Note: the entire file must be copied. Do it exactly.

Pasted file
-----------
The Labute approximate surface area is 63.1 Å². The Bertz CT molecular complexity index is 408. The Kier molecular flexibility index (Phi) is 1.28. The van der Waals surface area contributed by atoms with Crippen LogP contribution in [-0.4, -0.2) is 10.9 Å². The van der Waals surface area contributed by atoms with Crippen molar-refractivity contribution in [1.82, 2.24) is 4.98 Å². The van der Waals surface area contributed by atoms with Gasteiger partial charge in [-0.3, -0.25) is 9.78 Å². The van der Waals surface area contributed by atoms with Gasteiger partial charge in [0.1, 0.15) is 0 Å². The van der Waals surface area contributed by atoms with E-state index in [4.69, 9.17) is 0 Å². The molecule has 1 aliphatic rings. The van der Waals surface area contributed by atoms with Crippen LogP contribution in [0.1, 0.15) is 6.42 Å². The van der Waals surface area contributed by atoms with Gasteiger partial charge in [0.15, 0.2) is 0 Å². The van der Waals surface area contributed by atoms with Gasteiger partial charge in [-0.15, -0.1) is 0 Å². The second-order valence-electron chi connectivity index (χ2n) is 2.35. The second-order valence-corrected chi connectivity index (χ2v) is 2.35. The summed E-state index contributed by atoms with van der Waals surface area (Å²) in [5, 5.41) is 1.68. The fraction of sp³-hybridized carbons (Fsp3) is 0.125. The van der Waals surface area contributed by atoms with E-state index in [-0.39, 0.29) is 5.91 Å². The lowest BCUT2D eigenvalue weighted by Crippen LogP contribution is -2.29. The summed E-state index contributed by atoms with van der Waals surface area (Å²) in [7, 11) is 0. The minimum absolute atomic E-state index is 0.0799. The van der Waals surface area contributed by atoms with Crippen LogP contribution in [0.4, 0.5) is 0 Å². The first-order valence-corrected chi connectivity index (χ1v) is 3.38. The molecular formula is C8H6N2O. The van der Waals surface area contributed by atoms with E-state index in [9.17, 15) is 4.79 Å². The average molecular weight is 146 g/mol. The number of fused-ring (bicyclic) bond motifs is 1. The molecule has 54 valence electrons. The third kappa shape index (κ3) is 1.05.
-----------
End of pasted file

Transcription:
The Labute approximate surface area is 63.1 Å². The Bertz CT molecular complexity index is 408. The Kier molecular flexibility index (Phi) is 1.28. The van der Waals surface area contributed by atoms with Crippen LogP contribution in [-0.4, -0.2) is 10.9 Å². The van der Waals surface area contributed by atoms with Crippen molar-refractivity contribution in [1.82, 2.24) is 4.98 Å². The van der Waals surface area contributed by atoms with Gasteiger partial charge in [-0.3, -0.25) is 9.78 Å². The van der Waals surface area contributed by atoms with Gasteiger partial charge in [0.1, 0.15) is 0 Å². The van der Waals surface area contributed by atoms with E-state index in [4.69, 9.17) is 0 Å². The molecule has 1 aliphatic rings. The van der Waals surface area contributed by atoms with Crippen LogP contribution in [0.1, 0.15) is 6.42 Å². The van der Waals surface area contributed by atoms with Gasteiger partial charge in [0.15, 0.2) is 0 Å². The van der Waals surface area contributed by atoms with Gasteiger partial charge in [-0.15, -0.1) is 0 Å². The second-order valence-electron chi connectivity index (χ2n) is 2.35. The second-order valence-corrected chi connectivity index (χ2v) is 2.35. The summed E-state index contributed by atoms with van der Waals surface area (Å²) in [5, 5.41) is 1.68. The fraction of sp³-hybridized carbons (Fsp3) is 0.125. The van der Waals surface area contributed by atoms with E-state index in [-0.39, 0.29) is 5.91 Å². The lowest BCUT2D eigenvalue weighted by Crippen LogP contribution is -2.29. The summed E-state index contributed by atoms with van der Waals surface area (Å²) in [7, 11) is 0. The minimum absolute atomic E-state index is 0.0799. The van der Waals surface area contributed by atoms with Crippen LogP contribution in [0.4, 0.5) is 0 Å². The first-order valence-corrected chi connectivity index (χ1v) is 3.38. The molecular formula is C8H6N2O. The van der Waals surface area contributed by atoms with E-state index in [9.17, 15) is 4.79 Å². The average molecular weight is 146 g/mol. The number of fused-ring (bicyclic) bond motifs is 1. The molecule has 54 valence electrons. The third kappa shape index (κ3) is 1.05.